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Why the Indian economy continues to sink

October 14, 2013 09:24 IST

Why the Indian economy continues to sink

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Economic data in coming days will likely offer further evidence of weak growth and high inflation, complicating the Reserve Bank of India's mission of cooling prices without worsening the slowdown and adding to the government's difficulties as it heads into an election season.

Asia's third-largest economy has been caught in a situation which some analysts define as akin to stagflation for the past three quarters -- with economic growth stuck below 5 percent and prices rising at a fast clip.

Industrial output data and inflation numbers to be released on Monday will show the same trend, two Reuters polls of economists showed.

That's a worry for Prime Minister Manmohan Singh's Congress party as it campaigns for five state elections starting in November, a warm up for national elections due by next May.

The opposition Bharatiya Janata Party has gained momentum in recent months thanks in part to the weak economic performance of Singh, a veteran economist and reformer.

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Why the Indian economy continues to sink

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The government is hopeful the economy will start to recover by the end of the year on higher farm output and exports. But Friday's data will likely add to Singh's woes, showing production from mines and factories grew by just an annual 2 percent in August, slower than July's 2.6 percent rise, according to one of the surveys.

Output contracted 0.2 percent between April and July, the first four months of the fiscal year 2013/14.

More pain is expected on Monday, when another set of data is likely to show wholesale prices rose 6 percent in September, a tad below a six-month high of 6.1 percent in August. Consumer inflation, also due on Monday, probably quickened to 9.60 percent last month from 9.52 percent in August, the poll showed.

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Photographs: Reuters
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"India is likely to face low growth and high inflation for some time," said Daniel Martin, Asia Economist at Capital Economics in Singapore, who expects the Reserve Bank of India (RBI) to increase its repo rate by another 25 basis points later this month.

"A higher repo rate will hold up the economic recovery. It is a difficult situation for the central bank."

Economic growth has averaged 4.6 percent between the fourth quarter of 2012 and the second quarter of 2013.

Headline inflation, measured by wholesale prices, averaged around 7 percent in the same period -- way above the central bank's perceived comfort level of 5 percent.

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Photographs: Reuters

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Why the Indian economy continues to sink

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Inflationary Worries

Worries over high inflation led new Reserve Bank of India chief Raghuram Rajan to surprise markets in his policy review last month with an interest rate hike. Economists are now split over whether Rajan will hike rates again at the next review on October 29.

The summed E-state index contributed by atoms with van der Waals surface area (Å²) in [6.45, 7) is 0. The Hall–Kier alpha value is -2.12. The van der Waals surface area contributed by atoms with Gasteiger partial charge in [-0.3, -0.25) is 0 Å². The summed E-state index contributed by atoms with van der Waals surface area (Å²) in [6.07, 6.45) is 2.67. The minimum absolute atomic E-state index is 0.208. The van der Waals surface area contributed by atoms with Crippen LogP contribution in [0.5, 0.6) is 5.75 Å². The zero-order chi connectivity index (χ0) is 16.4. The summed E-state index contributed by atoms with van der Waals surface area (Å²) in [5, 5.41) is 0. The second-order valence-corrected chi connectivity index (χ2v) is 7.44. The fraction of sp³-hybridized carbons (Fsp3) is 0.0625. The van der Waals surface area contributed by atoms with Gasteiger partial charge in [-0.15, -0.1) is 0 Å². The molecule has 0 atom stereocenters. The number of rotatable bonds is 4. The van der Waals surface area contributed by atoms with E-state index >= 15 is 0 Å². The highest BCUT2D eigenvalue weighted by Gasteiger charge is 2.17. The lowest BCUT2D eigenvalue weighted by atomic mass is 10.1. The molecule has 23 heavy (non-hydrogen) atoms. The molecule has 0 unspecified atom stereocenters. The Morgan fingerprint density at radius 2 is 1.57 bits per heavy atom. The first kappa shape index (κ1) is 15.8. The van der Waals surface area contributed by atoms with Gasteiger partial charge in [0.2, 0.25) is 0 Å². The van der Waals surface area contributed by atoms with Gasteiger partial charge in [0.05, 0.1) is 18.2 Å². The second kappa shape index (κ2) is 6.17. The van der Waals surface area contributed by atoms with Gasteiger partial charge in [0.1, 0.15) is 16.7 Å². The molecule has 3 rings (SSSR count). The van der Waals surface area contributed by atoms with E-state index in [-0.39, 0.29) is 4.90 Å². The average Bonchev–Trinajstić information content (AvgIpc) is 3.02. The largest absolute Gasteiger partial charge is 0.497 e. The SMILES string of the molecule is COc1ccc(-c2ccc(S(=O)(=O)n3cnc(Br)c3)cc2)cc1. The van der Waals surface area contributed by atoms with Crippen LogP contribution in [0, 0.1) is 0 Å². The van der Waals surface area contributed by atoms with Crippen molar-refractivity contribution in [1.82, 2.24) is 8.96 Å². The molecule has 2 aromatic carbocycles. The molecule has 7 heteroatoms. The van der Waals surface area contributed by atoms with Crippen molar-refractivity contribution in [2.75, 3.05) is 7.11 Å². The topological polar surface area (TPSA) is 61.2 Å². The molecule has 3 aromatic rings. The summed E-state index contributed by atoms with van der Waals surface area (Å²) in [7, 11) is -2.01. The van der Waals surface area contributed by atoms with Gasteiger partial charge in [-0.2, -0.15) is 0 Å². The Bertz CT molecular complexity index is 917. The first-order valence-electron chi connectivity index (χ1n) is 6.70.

If inflation data does come in line with expectations, the odds for another hike at the October review will only increase.

Even though India is stumbling through its worst economic crisis since 1991, Rajan has clearly signalled he would focus on price stability, which he sees as a necessary condition for lifting economic growth from a decade low.

Inflation is expected to come down in coming months as a slowing economy is likely to keep demand-driven price pressures in check and as this summer's strong monsoon rains may eventually cool food prices.

Yet, price risks persist. The benefits of a sharply weaker exchange rate and adjustments in administered prices of fuel are still incomplete.

Although the rupee gained 5 percent last month, it is still down around 10 percent this year against the dollar, meaning higher import costs for items such as oil, fertilizer, pulses and edible oil in rupee terms.

The rupee hit record lows in late August, pressured by the country's gaping current account deficit and a general exodus of global investors from emerging market assets.

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Image: Raghuram Rajan
Photographs: Reuters

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RECOVERY IN SIGHT?

In its bid to revive the economy ahead of polls, Singh's government has decided to inject capital into banks so they can offer cheaper loans for purchases of items such as bikes, fridges, washing machines and televisions.

The move is aimed at boosting production in the consumer durables sector, which has failed to register growth since last November.

A pick-up in merchandise exports, aided by a recovery in global economy along with the rupee depreciation, has bolstered the government's hopes for an economic rebound in the quarter to end-December.

Singh is also counting on the prospect of strong farm output for an economic boost. The sector is expected to post annual growth of about 5 percent this fiscal year, which should lift rural incomes and increase demand for goods and services.

"Strong exports and a rebounding farm sector will only help at the margins," said Martin of Capital Economics. "India's recovery largely depends on a revival in investments."

 


Photographs: Reuters

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